Belgian authorities are probing allegations against foreign minister Didier Reynders that threaten to complicate his efforts to be confirmed as the EU’s next justice commissioner.
The state prosecutor’s office in Brussels confirmed on Saturday that it was carrying out a preliminary investigation into claims made by a former member of the country’s intelligence services over claims of corruption and money laundering in the Democratic Republic of Congo.
The official inquiries — first reported by Belgium’s L’Echo and De Tijd newspapers — are still at an early stage. Authorities are yet to determine whether the allegations have any foundation.
Mr Reynders’ spokesperson and deputy spokesperson did not immediately respond to a request for a comment. The foreign minister was quoted by Belga news agency as denying the allegations and saying that he was not aware of the existence of any investigation.
The revelation of the preliminary probe comes at a sensitive moment, less than a week after Mr Reynders was named as part of the team of incoming European Commission president Ursula von der Leyen. He is due to be the commissioner responsible for the justice portfolio, including upholding EU nations’ respect for the rule of law.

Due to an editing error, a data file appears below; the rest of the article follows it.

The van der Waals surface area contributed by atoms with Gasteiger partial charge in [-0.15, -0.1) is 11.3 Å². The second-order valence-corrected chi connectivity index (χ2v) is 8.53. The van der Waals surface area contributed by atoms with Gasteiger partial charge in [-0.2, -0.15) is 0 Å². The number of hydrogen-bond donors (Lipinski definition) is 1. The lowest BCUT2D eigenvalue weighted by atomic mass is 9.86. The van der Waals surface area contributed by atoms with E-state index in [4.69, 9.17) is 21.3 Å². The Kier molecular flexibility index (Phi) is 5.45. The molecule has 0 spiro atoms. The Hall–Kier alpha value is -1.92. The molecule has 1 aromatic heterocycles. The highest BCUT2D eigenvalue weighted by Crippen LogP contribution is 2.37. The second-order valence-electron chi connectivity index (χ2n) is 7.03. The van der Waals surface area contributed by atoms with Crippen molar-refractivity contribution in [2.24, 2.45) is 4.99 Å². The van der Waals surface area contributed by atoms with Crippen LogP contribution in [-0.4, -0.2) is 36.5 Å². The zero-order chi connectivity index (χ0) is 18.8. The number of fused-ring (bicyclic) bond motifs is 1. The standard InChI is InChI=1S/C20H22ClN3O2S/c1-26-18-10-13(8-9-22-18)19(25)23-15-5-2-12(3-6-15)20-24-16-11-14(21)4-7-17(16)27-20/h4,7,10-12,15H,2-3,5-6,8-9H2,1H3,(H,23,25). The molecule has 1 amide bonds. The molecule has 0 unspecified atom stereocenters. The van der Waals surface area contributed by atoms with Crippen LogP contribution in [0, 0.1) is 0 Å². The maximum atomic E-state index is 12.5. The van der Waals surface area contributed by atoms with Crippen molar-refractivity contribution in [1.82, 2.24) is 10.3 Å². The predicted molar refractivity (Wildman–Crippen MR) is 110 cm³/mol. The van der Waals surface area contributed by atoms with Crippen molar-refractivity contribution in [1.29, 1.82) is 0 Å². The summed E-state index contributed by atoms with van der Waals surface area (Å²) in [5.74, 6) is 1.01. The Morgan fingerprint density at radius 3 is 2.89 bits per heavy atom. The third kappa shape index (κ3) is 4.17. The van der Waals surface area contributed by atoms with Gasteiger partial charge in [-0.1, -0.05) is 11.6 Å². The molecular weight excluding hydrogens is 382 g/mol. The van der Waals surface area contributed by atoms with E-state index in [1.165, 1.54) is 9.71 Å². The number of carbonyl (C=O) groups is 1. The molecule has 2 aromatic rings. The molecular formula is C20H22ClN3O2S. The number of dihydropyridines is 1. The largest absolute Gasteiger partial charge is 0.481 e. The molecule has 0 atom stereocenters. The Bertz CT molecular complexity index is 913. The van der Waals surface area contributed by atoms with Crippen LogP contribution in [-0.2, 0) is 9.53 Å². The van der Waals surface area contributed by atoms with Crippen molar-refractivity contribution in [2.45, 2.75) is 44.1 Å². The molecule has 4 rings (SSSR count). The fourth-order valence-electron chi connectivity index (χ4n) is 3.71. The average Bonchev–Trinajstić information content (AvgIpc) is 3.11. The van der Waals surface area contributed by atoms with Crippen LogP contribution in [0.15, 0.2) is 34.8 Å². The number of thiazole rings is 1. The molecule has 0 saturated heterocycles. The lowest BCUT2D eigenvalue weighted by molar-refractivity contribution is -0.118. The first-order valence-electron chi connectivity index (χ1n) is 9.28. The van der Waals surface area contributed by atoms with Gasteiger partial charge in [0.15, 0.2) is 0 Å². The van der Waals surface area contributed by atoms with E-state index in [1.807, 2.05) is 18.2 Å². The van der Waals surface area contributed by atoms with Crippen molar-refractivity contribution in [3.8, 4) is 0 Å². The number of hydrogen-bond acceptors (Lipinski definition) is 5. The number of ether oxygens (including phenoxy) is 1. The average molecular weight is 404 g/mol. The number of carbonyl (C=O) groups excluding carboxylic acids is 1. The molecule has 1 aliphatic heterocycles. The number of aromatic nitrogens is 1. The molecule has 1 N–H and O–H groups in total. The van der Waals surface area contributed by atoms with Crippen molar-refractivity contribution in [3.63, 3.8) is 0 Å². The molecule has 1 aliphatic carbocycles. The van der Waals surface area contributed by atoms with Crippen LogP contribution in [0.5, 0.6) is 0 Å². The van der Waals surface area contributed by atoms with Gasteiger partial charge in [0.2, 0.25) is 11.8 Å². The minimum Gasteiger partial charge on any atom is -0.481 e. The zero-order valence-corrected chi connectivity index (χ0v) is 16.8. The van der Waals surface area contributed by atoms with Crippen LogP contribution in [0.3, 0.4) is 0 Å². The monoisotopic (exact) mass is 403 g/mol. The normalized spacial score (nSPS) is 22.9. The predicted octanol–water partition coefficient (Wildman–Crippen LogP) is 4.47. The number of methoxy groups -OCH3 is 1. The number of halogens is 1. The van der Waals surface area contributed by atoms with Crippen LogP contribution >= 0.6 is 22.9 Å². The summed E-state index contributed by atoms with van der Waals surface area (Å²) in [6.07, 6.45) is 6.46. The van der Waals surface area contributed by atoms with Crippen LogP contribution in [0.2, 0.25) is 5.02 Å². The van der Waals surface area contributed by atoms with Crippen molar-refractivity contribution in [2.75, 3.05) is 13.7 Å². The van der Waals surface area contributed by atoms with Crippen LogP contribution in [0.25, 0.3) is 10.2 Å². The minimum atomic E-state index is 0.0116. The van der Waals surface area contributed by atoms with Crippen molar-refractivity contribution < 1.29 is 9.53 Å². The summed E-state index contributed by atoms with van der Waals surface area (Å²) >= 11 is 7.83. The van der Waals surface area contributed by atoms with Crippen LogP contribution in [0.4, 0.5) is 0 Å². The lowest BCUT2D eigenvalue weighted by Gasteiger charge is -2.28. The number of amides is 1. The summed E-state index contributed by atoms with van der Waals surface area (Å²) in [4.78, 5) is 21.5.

Ms von der Leyen’s appointment letter to Mr Reynders tasks him to lead work on a peer review system for checking the independence of countries’ judiciaries and other key aspects of the rule of law. The EU has been roiled by tension over authoritarian creep in some member states, notably Hungary and Poland.
“I want you to focus on tighter enforcement, using recent judgments of the [European] Court of Justice showing the impact of rule-of-law breaches on EU law as a basis,” Ms von der Leyen wrote.
Mr Reynders could face questions when he appears along with other proposed members of Ms von der Leyen’s commission at confirmation hearings at the European Parliament next month.
Mr Reynders, who has been foreign minister since 2011, is one of Belgium’s most experienced politicians and has also held the post of finance minister.
The former secret agent behind the complaint against Mr Reynders approached Belgian police earlier this year, according to L’Echo and De Tijd. The claims relate to allegations of payments from arms dealers and a presidential candidate in the DRC, as well as of alleged corruption linked to the building of Belgium’s new embassy in Kinshasa.
The Brussels state prosecutor’s office confirmed on Saturday that a preliminary investigation was under way but declined to comment further.
Should police decide that there is credible evidence, then the case would be passed to a team of investigative magistrates specialised in dealing with claims of ministerial corruption. They could then open a formal probe.